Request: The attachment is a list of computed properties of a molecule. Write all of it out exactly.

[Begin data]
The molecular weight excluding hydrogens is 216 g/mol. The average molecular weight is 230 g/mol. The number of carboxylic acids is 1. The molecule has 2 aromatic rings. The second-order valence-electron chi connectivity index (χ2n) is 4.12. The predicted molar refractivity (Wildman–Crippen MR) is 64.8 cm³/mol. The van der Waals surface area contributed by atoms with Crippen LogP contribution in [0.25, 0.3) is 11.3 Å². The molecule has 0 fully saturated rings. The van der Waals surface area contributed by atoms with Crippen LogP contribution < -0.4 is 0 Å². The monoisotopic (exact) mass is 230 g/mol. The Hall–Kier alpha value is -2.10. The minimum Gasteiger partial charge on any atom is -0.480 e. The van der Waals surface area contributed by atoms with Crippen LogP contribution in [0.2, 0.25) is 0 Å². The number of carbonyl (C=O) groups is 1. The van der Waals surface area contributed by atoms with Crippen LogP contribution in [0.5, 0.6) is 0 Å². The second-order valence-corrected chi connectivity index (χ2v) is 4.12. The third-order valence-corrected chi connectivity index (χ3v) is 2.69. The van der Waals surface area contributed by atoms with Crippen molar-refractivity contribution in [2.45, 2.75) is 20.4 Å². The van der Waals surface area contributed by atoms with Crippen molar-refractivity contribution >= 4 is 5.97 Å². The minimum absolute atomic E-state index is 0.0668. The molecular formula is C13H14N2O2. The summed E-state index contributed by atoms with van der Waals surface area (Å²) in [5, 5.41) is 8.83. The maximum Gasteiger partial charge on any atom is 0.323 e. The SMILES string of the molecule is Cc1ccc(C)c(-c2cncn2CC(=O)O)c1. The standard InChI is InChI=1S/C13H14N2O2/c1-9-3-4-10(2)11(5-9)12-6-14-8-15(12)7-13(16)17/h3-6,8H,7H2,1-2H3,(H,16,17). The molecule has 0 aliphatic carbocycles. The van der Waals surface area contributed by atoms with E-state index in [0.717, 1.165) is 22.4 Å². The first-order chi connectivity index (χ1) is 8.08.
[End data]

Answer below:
The molecular weight excluding hydrogens is 216 g/mol. The average molecular weight is 230 g/mol. The number of carboxylic acids is 1. The molecule has 2 aromatic rings. The second-order valence-electron chi connectivity index (χ2n) is 4.12. The predicted molar refractivity (Wildman–Crippen MR) is 64.8 cm³/mol. The van der Waals surface area contributed by atoms with Crippen LogP contribution in [0.25, 0.3) is 11.3 Å². The molecule has 0 fully saturated rings. The van der Waals surface area contributed by atoms with Crippen LogP contribution < -0.4 is 0 Å². The monoisotopic (exact) mass is 230 g/mol. The Hall–Kier alpha value is -2.10. The minimum Gasteiger partial charge on any atom is -0.480 e. The van der Waals surface area contributed by atoms with Crippen LogP contribution in [0.2, 0.25) is 0 Å². The number of carbonyl (C=O) groups is 1. The van der Waals surface area contributed by atoms with Crippen LogP contribution in [0.5, 0.6) is 0 Å². The second-order valence-corrected chi connectivity index (χ2v) is 4.12. The third-order valence-corrected chi connectivity index (χ3v) is 2.69. The van der Waals surface area contributed by atoms with Crippen molar-refractivity contribution in [2.45, 2.75) is 20.4 Å². The van der Waals surface area contributed by atoms with Crippen molar-refractivity contribution >= 4 is 5.97 Å². The minimum absolute atomic E-state index is 0.0668. The molecular formula is C13H14N2O2. The summed E-state index contributed by atoms with van der Waals surface area (Å²) in [5, 5.41) is 8.83. The maximum Gasteiger partial charge on any atom is 0.323 e. The SMILES string of the molecule is Cc1ccc(C)c(-c2cncn2CC(=O)O)c1. The standard InChI is InChI=1S/C13H14N2O2/c1-9-3-4-10(2)11(5-9)12-6-14-8-15(12)7-13(16)17/h3-6,8H,7H2,1-2H3,(H,16,17). The molecule has 0 aliphatic carbocycles. The van der Waals surface area contributed by atoms with E-state index in [0.717, 1.165) is 22.4 Å². The first-order chi connectivity index (χ1) is 8.08.